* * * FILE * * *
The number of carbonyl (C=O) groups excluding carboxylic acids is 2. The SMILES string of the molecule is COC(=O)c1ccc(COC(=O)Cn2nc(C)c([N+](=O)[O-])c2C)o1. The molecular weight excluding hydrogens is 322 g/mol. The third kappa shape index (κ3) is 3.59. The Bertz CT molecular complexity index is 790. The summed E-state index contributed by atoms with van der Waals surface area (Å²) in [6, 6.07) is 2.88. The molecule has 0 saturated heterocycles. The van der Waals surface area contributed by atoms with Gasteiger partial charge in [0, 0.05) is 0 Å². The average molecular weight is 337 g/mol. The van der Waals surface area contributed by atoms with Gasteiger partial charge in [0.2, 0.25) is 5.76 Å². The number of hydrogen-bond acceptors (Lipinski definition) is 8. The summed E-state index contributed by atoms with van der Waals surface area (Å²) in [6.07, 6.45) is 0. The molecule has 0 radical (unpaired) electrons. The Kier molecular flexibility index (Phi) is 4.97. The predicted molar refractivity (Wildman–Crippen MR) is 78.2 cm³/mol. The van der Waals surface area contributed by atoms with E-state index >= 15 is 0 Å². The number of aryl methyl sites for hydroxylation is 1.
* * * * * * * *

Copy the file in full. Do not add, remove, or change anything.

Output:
The number of carbonyl (C=O) groups excluding carboxylic acids is 2. The SMILES string of the molecule is COC(=O)c1ccc(COC(=O)Cn2nc(C)c([N+](=O)[O-])c2C)o1. The molecular weight excluding hydrogens is 322 g/mol. The third kappa shape index (κ3) is 3.59. The Bertz CT molecular complexity index is 790. The summed E-state index contributed by atoms with van der Waals surface area (Å²) in [6, 6.07) is 2.88. The molecule has 0 saturated heterocycles. The van der Waals surface area contributed by atoms with Gasteiger partial charge in [0, 0.05) is 0 Å². The average molecular weight is 337 g/mol. The van der Waals surface area contributed by atoms with Gasteiger partial charge in [0.2, 0.25) is 5.76 Å². The number of hydrogen-bond acceptors (Lipinski definition) is 8. The summed E-state index contributed by atoms with van der Waals surface area (Å²) in [6.07, 6.45) is 0. The molecule has 0 radical (unpaired) electrons. The Kier molecular flexibility index (Phi) is 4.97. The predicted molar refractivity (Wildman–Crippen MR) is 78.2 cm³/mol. The van der Waals surface area contributed by atoms with E-state index >= 15 is 0 Å². The number of aryl methyl sites for hydroxylation is 1.